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New designees set to champion diversity and inclusion

Each school, conference is naming contact to help share information

Athletics departments and conference offices now have a primary point of contact to receive and distribute information around diversity and inclusion topics. The athletics diversity and inclusion designee, known as the ADID, will be that point of communication between the NCAA national office, athletics department, conference office and campus when information around inclusive programs, emerging diversity issues and other related equity initiatives needs to be shared.

The Minority Opportunities and Interests Committee began discussions around the designation two years ago. The role, which was approved by Divisions I, II and III at the NCAA Convention in January, will serve as a gatekeeper of information who will engage with various audiences such as national office staff, student-athletes, athletics department and conference administrators, and campus officials who are involved with athletics or university inclusion. Athletics administrators have stated that sometimes information gets bottlenecked now and doesn’t arrive to key recipients.

Information likely will originate from NCAA diversity-focused committees or offices, such as the Minority Opportunities and Interests Committee, the Committee on Women’s Athletics, the Board of Governors Committee To Promote Cultural Diversity and Equity, the Gender Equity Task Force and the NCAA office of inclusion.

“We, MOIC, are very happy to see the support of the membership around the ADID,” said Jose Rodriguez, chair of MOIC and chief diversity officer at Cabrini. “We look forward to seeing all of the ADIDs and the athletics departments and conference offices working together and moving forward and creating their diversity, equity and inclusion initiatives. MOIC is here to assist anyone, and any institution or any conference. I just want to say thank you to our membership for approving this important designation.”

The designation also could have broader significance. It  will help strengthen the Association’s values and principles around inclusion. Additionally, it reaffirms the importance of recognizing diversity and inclusion, as inclusion is a key principle of the NCAA. The designation also ties to efforts surrounding the NCAA Presidential Pledge.

ADIDs may be appointed by the university president, chancellor or athletics commissioner (or a proxy), and many will have direct or strong ties to athletics. Information that is channeled may include, but is not limited to, NCAA diversity updates, research/data reports, programming information as it relates to diversity and pertinent information from the NCAA national office. ADIDs also may be asked to share their suggested best practices on diversity and inclusion initiatives or any inclusive topics they think would be of interest to the broader Association.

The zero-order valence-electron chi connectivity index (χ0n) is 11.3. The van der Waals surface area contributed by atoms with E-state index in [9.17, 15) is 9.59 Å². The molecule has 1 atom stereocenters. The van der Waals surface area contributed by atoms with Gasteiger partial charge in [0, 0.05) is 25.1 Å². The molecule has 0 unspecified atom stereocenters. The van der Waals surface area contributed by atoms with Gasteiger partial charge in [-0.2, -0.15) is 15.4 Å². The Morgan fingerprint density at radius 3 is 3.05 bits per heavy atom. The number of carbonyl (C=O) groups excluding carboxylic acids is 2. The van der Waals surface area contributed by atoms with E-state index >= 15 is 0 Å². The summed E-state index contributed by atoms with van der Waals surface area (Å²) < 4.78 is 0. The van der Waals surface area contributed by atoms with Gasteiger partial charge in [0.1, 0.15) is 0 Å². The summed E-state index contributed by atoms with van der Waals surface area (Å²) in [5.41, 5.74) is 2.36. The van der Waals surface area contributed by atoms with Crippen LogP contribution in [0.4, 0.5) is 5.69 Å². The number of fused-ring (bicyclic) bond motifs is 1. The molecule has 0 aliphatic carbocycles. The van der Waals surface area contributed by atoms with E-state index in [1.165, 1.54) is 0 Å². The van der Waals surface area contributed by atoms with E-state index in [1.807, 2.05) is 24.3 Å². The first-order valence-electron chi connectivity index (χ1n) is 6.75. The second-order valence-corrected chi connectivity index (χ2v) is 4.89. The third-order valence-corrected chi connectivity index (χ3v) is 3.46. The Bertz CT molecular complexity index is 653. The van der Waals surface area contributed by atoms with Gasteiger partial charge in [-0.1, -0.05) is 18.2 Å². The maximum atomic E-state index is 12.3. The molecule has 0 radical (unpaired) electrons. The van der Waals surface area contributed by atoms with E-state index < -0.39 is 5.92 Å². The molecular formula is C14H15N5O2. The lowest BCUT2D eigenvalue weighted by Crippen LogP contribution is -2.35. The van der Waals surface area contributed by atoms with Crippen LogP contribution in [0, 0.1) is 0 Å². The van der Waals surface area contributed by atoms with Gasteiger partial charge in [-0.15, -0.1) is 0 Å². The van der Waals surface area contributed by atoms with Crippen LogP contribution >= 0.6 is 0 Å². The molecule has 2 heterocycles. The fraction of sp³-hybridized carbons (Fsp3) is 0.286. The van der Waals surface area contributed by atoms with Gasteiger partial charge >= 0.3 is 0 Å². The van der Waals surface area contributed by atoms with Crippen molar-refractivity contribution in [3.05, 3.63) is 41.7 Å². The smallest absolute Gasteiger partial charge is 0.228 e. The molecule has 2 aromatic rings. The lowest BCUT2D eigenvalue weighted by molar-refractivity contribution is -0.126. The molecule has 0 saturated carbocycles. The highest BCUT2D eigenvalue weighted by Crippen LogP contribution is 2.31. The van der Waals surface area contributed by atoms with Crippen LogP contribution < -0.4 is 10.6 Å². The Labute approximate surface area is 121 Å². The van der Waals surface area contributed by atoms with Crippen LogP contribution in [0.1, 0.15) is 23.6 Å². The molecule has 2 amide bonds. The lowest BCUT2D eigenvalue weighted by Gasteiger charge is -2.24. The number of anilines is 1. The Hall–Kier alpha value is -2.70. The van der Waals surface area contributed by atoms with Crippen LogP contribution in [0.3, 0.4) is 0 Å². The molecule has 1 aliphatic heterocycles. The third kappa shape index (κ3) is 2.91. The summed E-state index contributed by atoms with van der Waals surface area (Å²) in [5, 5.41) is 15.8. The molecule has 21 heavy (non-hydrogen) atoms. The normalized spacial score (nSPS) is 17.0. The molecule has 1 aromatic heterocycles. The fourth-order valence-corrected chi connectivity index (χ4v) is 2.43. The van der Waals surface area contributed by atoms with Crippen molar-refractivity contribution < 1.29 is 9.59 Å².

On campuses, the individual can be inside or outside the athletics department but should be an employee of the school and have access to student-athletes, coaches and administrators, whether in person or by other communications means. 

The ADID also should have access to the athletics director or senior staff within athletics, as the designee will receive information with an expectation to share it with other athletics leaders and points of contacts on their campus. Conference offices also were asked to name an ADID and will be asked to disseminate information within their office and to schools as needed.

As some athletics departments have begun to hire chief diversity officers, the ADID also could be part of an existing athletics or university position. In fact, some schools and conferences may decide to expand the designation to encompass other duties, such as leading programs and initiatives and managing other areas that touch diversity, inclusion and equity. 

”The ADID is instrumental in helping to advance inclusive excellence as we will share diversity, inclusion and equity-related programs, initiatives and resources with designees that directly impact our student-athletes and athletics departments and conferences in positive ways,” said Niya Blair Hackworth, NCAA director of inclusion.

Unlike the senior woman administrator designation, which is the highest-ranking female in athletics management who provides leadership for men’s and women’s sports and issues, the ADID will receive information specific to a variety of areas that may touch race, gender, LGBTQ, student-athletes who may have disabilities, international student-athletes and other higher education or athletics matters. 

Though there is no specific training required of the ADID, campus and conference leaders may want their ADID to participate in programming and development that will enhance competencies associated with leading and implementing inclusion initiatives. MOIC recommends that designees participate in diversity and inclusion programming, such as the NCAA Inclusion Forum, to stay informed and educated on current issues and topics. MOIC also has a FAQ sheet on its website about the designation.

Schools and conferences were asked to provide designee names through the NCAA Directory by Aug. 1. Schools that have yet to submit names should provide the name and contact information to the NCAA Directory (available in My Apps within Single-Source Sign-On) or email the information to Erin Irick in NCAA research at